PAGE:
Posts Tagged ‘fruit bushes’

Care and Cultivation of Currants and Gooseberries

March 3rd, 2015 | The vegetable garden | 0 Comments

Upon receipt of your currants and gooseberry plants, unpack and check your plants immediately to ensure they are exactly what you ordered and in the condition you’d expect.

Soil Preparation and Planting

Gooseberry plants from Mr Fothergills'Prior to planting, give the plants a thorough watering. Choose a sheltered area of the garden, avoiding exposed sites. Both currants and gooseberries do best in full sun but will also fruit reasonably well in partial shade.

For best results, a fertile, moisture-retentive but well-drained soil is needed, so dig in plenty of well-rotted organic matter like farmyard manure. Generous manuring is particularly important for blackcurrants.

All varieties can be planted in rows 1.5-1.8m (5-6ft) apart, with plants 1.5m (5ft) apart in the rows. Spread the roots out carefully in each planting hole and, after refilling, tread the soil thoroughly to firm the bushes in.

After planting, cut all shoots of blackcurrants back to about 5cm (2in) or two buds above ground level.

Aftercare Tips

Blackcurrant plants from Mr FothergillsYour bushes will benefit from an annual mulch of organic matter, like well-rotted manure or good quality, weed-free garden compost, to suppress weeds and conserve soil moisture. Spread it thickly every spring on the surface of the ground while the soil is still moist from winter rain. Gradually over the years it will improve the soil’s structure, drainage qualities and ability to hold plant nutrients in the root zone.

Each year in March, at the same time as you mulch, top-dress the plants with some balanced compound fertiliser and a high potash fertiliser to encourage flowering and fruiting. Blackcurrants also benefit from a high nitrogen feed at this time.

When you weed around your bushes, be careful with the hoe, since these are shallow-rooting plants which are easily damaged by an over-enthusiastic hand.

In dry weather, especially on light soils, give bushes a generous watering about every two weeks.


Blackcurrants fruit best on one-year-old wood and the aim of pruning is to ensure that the oldest wood is continuously replaced with vigorous new growths.

At the end of the first growing season the only pruning needed is to cut out to the base any very thin or weak shoots less than 30cm (12in) long that may have been produced.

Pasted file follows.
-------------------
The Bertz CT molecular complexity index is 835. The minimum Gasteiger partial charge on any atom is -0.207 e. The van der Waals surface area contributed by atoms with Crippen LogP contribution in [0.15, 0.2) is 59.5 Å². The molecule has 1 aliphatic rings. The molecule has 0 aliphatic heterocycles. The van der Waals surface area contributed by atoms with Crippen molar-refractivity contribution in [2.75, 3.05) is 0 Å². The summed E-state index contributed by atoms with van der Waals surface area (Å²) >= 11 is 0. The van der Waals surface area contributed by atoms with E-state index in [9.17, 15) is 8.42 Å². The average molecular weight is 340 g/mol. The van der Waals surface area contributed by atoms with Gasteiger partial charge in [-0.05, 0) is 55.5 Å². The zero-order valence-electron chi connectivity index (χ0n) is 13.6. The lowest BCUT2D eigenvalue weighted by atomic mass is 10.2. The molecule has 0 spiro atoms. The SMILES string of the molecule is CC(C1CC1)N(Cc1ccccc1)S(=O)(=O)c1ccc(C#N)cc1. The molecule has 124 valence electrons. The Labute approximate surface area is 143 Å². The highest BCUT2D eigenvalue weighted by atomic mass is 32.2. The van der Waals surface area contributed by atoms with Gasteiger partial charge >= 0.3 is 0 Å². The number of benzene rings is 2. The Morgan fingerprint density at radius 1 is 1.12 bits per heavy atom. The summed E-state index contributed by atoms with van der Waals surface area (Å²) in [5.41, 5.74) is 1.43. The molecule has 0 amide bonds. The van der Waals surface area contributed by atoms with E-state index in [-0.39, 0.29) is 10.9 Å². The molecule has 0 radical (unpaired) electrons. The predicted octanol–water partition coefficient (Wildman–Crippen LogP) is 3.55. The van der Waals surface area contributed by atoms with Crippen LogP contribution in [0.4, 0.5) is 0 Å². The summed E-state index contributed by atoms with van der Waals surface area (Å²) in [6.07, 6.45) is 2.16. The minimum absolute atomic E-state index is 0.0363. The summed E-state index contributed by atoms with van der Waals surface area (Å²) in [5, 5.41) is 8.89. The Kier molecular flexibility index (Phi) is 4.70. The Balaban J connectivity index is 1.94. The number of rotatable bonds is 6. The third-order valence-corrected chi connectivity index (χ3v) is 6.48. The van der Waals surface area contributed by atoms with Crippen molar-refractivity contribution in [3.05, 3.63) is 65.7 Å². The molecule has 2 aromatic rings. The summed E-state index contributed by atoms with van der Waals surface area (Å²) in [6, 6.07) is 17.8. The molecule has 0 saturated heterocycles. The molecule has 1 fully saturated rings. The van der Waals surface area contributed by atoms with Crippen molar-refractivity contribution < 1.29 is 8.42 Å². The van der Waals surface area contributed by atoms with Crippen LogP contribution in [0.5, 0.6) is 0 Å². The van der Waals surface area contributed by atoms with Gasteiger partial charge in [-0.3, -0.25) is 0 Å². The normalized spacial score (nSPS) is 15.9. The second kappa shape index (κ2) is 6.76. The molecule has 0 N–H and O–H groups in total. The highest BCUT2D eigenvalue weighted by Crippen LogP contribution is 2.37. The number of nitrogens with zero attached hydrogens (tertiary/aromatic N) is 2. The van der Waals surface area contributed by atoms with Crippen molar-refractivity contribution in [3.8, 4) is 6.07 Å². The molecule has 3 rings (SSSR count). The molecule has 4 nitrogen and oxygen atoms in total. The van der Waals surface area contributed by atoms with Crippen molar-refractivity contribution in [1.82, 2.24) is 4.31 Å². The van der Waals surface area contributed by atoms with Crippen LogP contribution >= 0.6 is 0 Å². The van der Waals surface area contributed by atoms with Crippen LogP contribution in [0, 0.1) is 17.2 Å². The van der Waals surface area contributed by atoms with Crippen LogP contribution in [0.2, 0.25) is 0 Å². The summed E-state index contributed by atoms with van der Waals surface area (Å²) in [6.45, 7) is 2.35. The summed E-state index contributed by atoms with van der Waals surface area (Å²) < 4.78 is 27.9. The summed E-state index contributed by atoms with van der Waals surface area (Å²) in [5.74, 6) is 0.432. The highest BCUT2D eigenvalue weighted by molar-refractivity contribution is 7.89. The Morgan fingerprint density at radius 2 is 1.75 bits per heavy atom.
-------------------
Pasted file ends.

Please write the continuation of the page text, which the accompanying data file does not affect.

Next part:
In later years, pruning consists or removing any straggly and broken branches and between one quarter and one third of the oldest growth, depending in how much new wood there is. New wood is easily distinguished by its lighter colour and pruning can either be carried out after fruiting or in the autumn.

Gooseberries, red and white currants fruit mostly on old wood and pruning aims to control the shape of the bush, keep the centre open and increase the number of fruiting branches.

After planting and each winter thereafter, cut back all main shoots by about half and lateral shoots to about 2 or 3 buds. At the same time remove any broken, very weak or crossing shoots, any suckers that might have developed from the ‘leg’ and any branches crowding the centre.

Make each cut to an outward-facing bud, unless you are pruning a gooseberry that has a rather drooping habit, in which case cut to an upward pointing bud.

The formation of fruit buds will be encouraged if you also summer prune lateral shoots to 5 leaves at the end of June.

Nation of Gardeners results: Blackberry Rueben

December 9th, 2013 | Nation of Gardeners, The vegetable garden | 0 Comments

Blackberry RuebenBlackberry Rueben is the World’s first primocane blackberry, meaning that it fruits in its first season on the current season’s wood.  The berries are large – some as large as a plum – and are sweet eating with a manageable habit. Blackberry Reuben can be grown against a warm fence, wall or even in a large container on the patio with canes for support.

Our Nation of Gardeners were asked to plant Blackberry Rueben in November 2013 to test whether this variety performs consistently in all areas across the UK and so fruiting in late summer 2014 will be charted following this autumn 2013 planting.  The table below charts their progress.

Location Elevation Date planted Date first signs of growth Notes
Cheshire 49m 12 November 18 November 3 flowers visible and a 3cm growth recorded 30/11/13
Renfrewshire 28m 9 November Planted in large terracotta pot. Plant was destroyed by December storms on 29 December.
North Devon 30-50m 11 November Planted into a pot, with plans to relocate to open ground before end of year
Worcestershire 55m 10 November Planted into shallow raised bed. 17 November: plant looks healthy
Derbyshire 39m 10 November Planted in open bed with ph7
Cumbria 90m 8 November 10 November Planted into open ground, healthy and happy plant 2 days later.
Ceredigion 131m 8 November Planted in open ground in partial sunny position.
Bristol 55m 10 November Planted against a SW facing fence in sheltered position.
Suffolk 6m 10 November Planted against a west facing fence in the veg garden
Hertfordshire 150m 23 November 27 November Planted next to a East facing fence with no added compost or manure
Surrey 58m
Pontypridd 157m 10 November 21 November A flower appeared 21 November
Buckinghamshire 66m 10 November The plant has flowered in November
Guildford 56m
Gloucestershire 74m 7 November 22 November 22 November, starting to show autumn colours
Derbyshire 241m 9 November 16 November Planted into open ground. ph7.5, sunny position. Some buds forming by 16 November but not blooming.  23 December: the stem broken by high winds about two thirds down.  Not sure if enough foliage left for it to survive.  Pruned to below the break leaving 3 tatty leaves.